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Old April 24, 2018   #1
gorbelly
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Default Finding unusually high numbers of grubs? Location: SE PA

I've been noticing really high numbers of grubs this year as I do my weeding and dig planting holes. As in 5 or 6 in every planting hole I dig for my peppers, which are not particularly large holes and one bad cluster of almost a dozen in one. It's strange, because I'll find 1 or 2 in every other hole, usually. I find them more often when digging up turf than when digging in my vegetable beds, but this year, they're all over my veggie beds.

Do they cycle or something?

What might this portend for this season in terms of pest pressures? White/gray beetle grubs all pretty much look the same to me, so I have no idea re: species.
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Old April 24, 2018   #2
brownrexx
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Can you take a picture and maybe we can identify them? Big grubs, little grubs? I found a huge one in my compost pile yesterday but those big ones are usually June Bug larvae.

I am also in SE PA but have not noticed any more grubs than usual. Actually I don't usually see very many grubs but we have skunks patrolling my yard and garden areas nightly and I usually see the little holes from their digging for grubs. I also have hens who are allowed to free range almost daily for 2-3 hrs and they always head for the garden as soon as I let them out of their coop. They LOVE grubs (yuk!) so they might be keeping them in check for me.
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Old April 24, 2018   #3
MissS
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June Bug grubs and Chafer beetle grubs are very hard to differentiate from those of the dreaded Japanese Beetle. They are all the same size. It is very hard to tell the difference until they evolve into an adult.
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Old April 25, 2018   #4
Worth1
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Was last year unusual?
That is when they were out breeding to make this years grubs.
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Old April 25, 2018   #5
PhilaGardener
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I'll have to check things more closely, but anecdotally I noticed several the other day when starting to plant out the garden and thought that a bit unusual. Unfortunately, I don't know a good taxonomic key for the various grubs I encounter.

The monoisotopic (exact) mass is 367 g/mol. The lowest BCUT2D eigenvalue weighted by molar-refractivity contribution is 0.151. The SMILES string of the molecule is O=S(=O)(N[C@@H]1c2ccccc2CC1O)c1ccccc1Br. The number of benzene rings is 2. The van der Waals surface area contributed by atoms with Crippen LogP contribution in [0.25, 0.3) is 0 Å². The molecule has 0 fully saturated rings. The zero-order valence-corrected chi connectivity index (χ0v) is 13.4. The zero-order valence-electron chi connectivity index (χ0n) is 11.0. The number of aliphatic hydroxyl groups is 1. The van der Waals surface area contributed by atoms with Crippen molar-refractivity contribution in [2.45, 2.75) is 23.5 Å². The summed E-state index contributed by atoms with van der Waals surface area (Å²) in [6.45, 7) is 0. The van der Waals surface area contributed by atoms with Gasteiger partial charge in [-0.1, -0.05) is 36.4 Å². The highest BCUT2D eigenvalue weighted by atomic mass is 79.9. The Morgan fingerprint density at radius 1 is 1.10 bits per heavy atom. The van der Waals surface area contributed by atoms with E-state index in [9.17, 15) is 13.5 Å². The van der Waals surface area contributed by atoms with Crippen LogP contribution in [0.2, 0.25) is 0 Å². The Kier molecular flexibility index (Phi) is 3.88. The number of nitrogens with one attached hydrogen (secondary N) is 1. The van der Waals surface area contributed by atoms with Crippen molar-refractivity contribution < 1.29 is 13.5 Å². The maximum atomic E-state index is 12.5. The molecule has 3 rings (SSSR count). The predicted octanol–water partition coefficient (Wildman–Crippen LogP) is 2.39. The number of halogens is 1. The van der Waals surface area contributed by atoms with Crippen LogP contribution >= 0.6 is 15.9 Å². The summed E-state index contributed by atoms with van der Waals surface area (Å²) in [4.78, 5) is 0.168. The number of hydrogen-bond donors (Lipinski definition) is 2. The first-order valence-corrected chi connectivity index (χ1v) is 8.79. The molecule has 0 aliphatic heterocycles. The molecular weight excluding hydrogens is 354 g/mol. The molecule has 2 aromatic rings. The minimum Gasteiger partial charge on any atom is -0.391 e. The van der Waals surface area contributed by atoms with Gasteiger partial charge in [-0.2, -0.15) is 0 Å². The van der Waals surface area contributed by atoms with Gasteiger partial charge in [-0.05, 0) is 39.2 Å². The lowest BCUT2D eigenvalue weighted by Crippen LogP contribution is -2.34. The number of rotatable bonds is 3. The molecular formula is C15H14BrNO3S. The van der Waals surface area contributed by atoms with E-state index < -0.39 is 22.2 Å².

Not the only possible challenge:

https://www.forbes.com/sites/brucele.../#7bcff0c7bc16
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Old April 25, 2018   #6
brownrexx
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I thought that the June bug grubs were bigger but maybe not. I guess that you have to cut the butt end of the grub off, stand it on end and look at it under a magnifying glass to tell June bugs, Japanese beetles and chafer beetles apart.

If you really want to know for sure, you can do that. I probably would if I had so many of them.

I'll bet that they are Japanese beetles though. There are always lots of them in PA. They just LOVE my beans but I till in the fall and that brings pupa to the surface for birds to eat so that could partially account for why I don't see as many of them. I leave the soil bare for a few days after tilling before applying my straw mulch for the winter.

Do you till your garden or are you no till?
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Old April 25, 2018   #7
My Foot Smells
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https://entomology.ca.uky.edu/ef017
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Old April 25, 2018   #8
PhilaGardener
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Quote:
Originally Posted by brownrexx View Post
Do you till your garden or are you no till?
I'm slowly converting to no till as I get our clay amended to the point of being reasonably friable. It's only taken 20 years!
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Old April 25, 2018   #9
AlittleSalt
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I removed a large raised bed a shovelful at a time and found a whole lot of grub worms the other day. There are always a lot of June bugs in this area of Texas. It doesn't seem to matter what ground type for grub worms - I've found them in black gumbo, red clay, sandy loam, you name it. I do wonder if they're out in the west Texas desert sand?
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Old April 26, 2018   #10
Nan_PA_6b
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My bug control mostly consists of inviting American Toads onto my property via a small water feature. In the spring, a few sing to attract mates, and toadpoles appear in the water. Nickel sized toadlets appear around the yard and garden, grow into 3 inch toads.

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Old April 26, 2018   #11
dustdevil
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Cutworms are another PITA.
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Old April 29, 2018   #12
Gardeneer
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Last year I noticed a lot of grubs in one area. This year have noticed some in the compost hole. Theyare pretty fat ones, grey backed and white belly. I have no idea what they turn into.
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